Allred eliminated from U.S. Amateur
It was a putt that Jason Allred would make 99 times out of 100, a measly2-footer with little break.
Line him up again with a blindfold on, and chances are he'd sink it.
But golf has a habit of bamboozling even its finest, and it claimed Allredas a victim Thursday at the U.S. Amateur Golf Championship when his puttfrom 2 feet lipped out on the 18th hole, allowing Robert Gerwin to walkoff with a 1-up victory and advance to the quarterfinals.
Earlier Thursday, Allred rolled to a 4 and — victory over Boomer Erickof Marco, Fla.
I just kind of took it for granted that I was going to make thatputt, Allred said from his hotel room following the match. Mentally,I was already on to the next hole. I was gearing myself for sudden death.
Allred, a senior-to-be at Ashland High and at 17 one of the youngestplayers in the prestigious tournament, was pleased to have made it to theround of 16. There were 312 golfers who began the tournament Monday. Aftertwo days of qualifying, the top 64 moved on to match play.
But it hurt Allred to lose like he did.
Overall, it was my best round, but it really is disappointing tolose by missing such a short putt, he said. Hopefully, I'lllearn something from this.
Allred and Gerwin, a 30-year-old from Cincinnati, went to the 18th hole a tough 450-yard par 4 that has water on the left side of the green all square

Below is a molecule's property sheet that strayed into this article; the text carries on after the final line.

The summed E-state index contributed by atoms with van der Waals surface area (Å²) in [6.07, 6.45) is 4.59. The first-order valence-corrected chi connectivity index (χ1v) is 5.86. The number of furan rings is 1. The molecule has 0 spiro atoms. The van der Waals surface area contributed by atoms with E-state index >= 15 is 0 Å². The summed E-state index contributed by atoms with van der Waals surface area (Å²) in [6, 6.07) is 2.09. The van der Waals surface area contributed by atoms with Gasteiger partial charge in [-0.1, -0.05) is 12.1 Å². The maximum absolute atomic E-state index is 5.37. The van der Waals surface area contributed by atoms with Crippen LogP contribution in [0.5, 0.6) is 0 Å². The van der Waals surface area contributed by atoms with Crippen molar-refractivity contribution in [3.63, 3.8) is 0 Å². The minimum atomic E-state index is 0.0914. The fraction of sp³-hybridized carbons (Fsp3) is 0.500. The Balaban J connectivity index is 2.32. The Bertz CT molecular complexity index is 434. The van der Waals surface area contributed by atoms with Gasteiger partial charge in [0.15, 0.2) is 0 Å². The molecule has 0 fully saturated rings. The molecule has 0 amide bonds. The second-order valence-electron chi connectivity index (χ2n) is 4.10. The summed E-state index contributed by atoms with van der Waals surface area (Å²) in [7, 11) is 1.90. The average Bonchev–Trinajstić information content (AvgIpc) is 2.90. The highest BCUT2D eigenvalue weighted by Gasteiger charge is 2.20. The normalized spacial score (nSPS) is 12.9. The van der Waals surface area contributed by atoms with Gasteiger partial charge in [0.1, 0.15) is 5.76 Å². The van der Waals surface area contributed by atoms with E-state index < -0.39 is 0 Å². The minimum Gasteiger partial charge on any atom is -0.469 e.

Neither hit a good tee shot, Allred's hooking to the left behind sometrees and into the deep rough, Gerwin's carrying to the right and into afairway bunker.
Allred's second shot left him 120 yards to the green, and he hit whathe thought was a solid sand wedge. But the ball took a hard hop on the green,spun backwards and came to rest 25 feet from the cup.
Gerwin, meanwhile, had 90 yards to the green on his third shot and hedeposited it within 10 feet of the hole.
Allred hit a good putt it was uphill all the way but it barelymissed and died 2 feet past the hole.
Gerwin, with a chance to put the match on ice, missed his 10-footer buttapped in for par.
And that's where Allred inexplicably misfired from near gimmerange.
It was straight downhill, and I just hit it too firm, Allredsaid. It hit the side of the hole and spun out.
It just proves once again that there are no sure shots in golf.
Allred played the 18 holes against Gerwin on the challenging Cog HillGolf and Country Club's Dubsdread course in 2 over par, his best score duringhis three matches at the tournament.
Allred trailed by two after six holes, but a par on the seventh and abirdie on the eighth got him back to even.
It was nip and tuck the rest of the way as neither golfer could get morethan one hole ahead.
While Allred was beating Erick earlier Thursday, Gerwin was staging abig upset, knocking off NCAA player of the year Jason Gore of Pepperdine.
In his match against Erick, Allred chipped in from the deep rough tosave par and halve the sixth hole, then won the seventh with a 15-foot birdieputt and never looked back.
I was all over the place on that (sixth) hole and had no businesshalving it, Allred said. I grabbed some momentum at that point.
Gerwin meets Matthew Kuchar of Lake Mary, Fla., in a quarterfinal matchtoday. Kuchar scored a 1-up win over John Rollins of Richmond, Va.
Joel Kribel of Pleasanton, Calif., survived an extra-hole match in themorning, then crushed his opponent Thursday afternoon to advance to thequarterfinals.
Kribel parred the first playoff hole in his second-round match againstIan Kennedy of Baton Rouge, La., to win his second-round match.
After lunch, he handed Edward Loar of Rockwall, Texas, a 7 and 6 defeat,playing Dubsdread's front nine in even par while Loar was posting a 6 andfive 5s.
Kribel, a junior at Stanford who won the 1996 Western Amateur,advanced to the semifinals of last year's U.S. Amateur. He lost there toschoolmate Tiger Woods, who went on to win his record third straight title.